Marshall Hawkins joins Casey Abrams at the 2014 Jazz in the Pines Festival. Photo by J.P. Crumrine
Marshall Hawkins joins Casey Abrams at the 2014 Jazz in the Pines Festival.
Photo by J.P. Crumrine

Just back from Cordova, Alaska, Marshall Hawkins, the music director for the 21st-annual Jazz in Pines, is relaxed and ready. While he played some bluegrass, Hawkins was still ambassador for the true American music genre — jazz. And the jazz festival will be a showcase for this musical genre, and Hawkins, his friends and his students will captivate the audiences with its special sounds.

Once again, the popular jazz musician and Idyllwild Arts faculty member brings a cadre of IA alumni to the stage of the celebrated festival. From Evan Christopher and Jason Jackson to Casey Abrams and Daniel Sazer-Krebbers, Hawkins said, “I’m pleased the focus is on the alumni.”

“This performance is special for several reasons. First, Marshall Hawkins in the saddle as musical director signals a return to the original philosophy of Jazz in the Pines,” Christopher said in an email exchange with the Town Crier. “That philosophy is reinforced further by showcases featuring recent alumni such as Casey Abrams or musicians like Jason Jackson and myself who attended Idyllwild over 25 years ago.”

Since its inception in 1993, the festival has been a fundraiser for the school and Hawkins has long felt it was important to highlight the success of alumni so the audience “sees where their money is going.”

Many know that the opportunities and lessons they gleaned at IA gave them a head start in college and the professional music world, according to Jackson.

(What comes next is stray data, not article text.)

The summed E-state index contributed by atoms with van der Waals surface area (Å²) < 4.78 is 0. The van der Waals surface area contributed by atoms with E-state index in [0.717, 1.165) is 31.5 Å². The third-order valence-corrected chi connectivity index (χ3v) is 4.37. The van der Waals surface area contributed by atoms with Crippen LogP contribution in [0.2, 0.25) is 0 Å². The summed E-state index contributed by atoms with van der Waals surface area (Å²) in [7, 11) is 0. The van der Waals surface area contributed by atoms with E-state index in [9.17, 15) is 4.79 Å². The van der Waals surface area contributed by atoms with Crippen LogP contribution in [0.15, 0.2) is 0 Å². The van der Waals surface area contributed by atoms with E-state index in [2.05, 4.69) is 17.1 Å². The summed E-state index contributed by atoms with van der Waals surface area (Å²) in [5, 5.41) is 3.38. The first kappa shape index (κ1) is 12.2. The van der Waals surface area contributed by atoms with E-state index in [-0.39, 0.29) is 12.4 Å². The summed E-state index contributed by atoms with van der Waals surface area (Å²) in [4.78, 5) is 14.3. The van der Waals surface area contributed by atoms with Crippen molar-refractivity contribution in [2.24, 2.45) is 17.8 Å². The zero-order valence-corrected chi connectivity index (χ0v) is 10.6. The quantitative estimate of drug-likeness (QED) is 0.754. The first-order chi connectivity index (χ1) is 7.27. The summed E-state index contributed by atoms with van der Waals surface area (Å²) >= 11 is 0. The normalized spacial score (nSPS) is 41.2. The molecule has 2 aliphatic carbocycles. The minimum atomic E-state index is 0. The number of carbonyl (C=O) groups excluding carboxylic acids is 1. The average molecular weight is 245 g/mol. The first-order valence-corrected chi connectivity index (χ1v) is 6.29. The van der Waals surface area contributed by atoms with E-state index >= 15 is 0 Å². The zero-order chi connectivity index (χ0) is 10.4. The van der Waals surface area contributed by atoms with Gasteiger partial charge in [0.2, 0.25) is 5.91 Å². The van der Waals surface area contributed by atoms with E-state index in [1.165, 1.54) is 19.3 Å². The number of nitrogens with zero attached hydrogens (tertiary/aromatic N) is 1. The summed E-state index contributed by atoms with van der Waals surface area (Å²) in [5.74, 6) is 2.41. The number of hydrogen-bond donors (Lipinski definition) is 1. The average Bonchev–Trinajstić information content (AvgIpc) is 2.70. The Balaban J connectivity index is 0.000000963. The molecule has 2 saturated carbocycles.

“It always feels like coming home,” Jackson said. “It always feels good. The festival gives me a chance to thank a lot of people. And I enjoy seeing Marshall, Bob Boss and Evan.”

What Hawkins teaches is practice and patience. The 75-year-old still practices daily. Just before the interview, he had practiced scales for half an hour. “I’m teaching kids how to get in here,” he said, pointing to his heart.

Christopher, both a student of jazz and international performer, said this about his Idyllwild experience: “To be a successful professional in music is largely dependent on having a wide range of skills, not just musical. Entrepreneurship, empathy and listening more to your own voice than the opinions of others … Popularity is not the arbiter of the quality of what one does. Reality is.”

Even on vacation, Hawkins participated in the music festival and teaching the bass to musicians from elementary age to adults in Alaska. Between giving bass lessons, he fished the Copper River for salmon.

Although he does play solos, Hawkins is most often playing the bass with a group or the Seahawk Orchestra. So teamwork is another skill he employs. For this year’s jazz fest, he gives credit to co-chair Anne Finch for “… a collaboration that’s been a lot of fun. Any suggestion was well taken and she ran with it.

“The success of this year is her hands-on work. She has taken the bull by the horns,” Hawkins said admiringly. “She and Jeff Hocker have made it so smooth.”

Besides his former students, Hawkins is happy that many friends will be playing this year. Henry Franklin, whom he met perhaps 50 years ago in Washington, D.C., will close the Stephens Recital Hall on Sunday.

Another long-time friend and Idyllwild favorite, Harry Pickens, returns and will play for the first time with a new and younger friend and also a pianist, Josh White, of San Diego.

Whether friends or students of Hawkins, these musicians will be living a dream in front of thousands. “I’m doing something I really believe in and was meant to do. Music is part of who I am,” Jackson said with pleasure.

Tickets for both days are $110. For individual or single days, the price is $60 and they are on sale at the Idyllwild Pharmacy for cash or check only.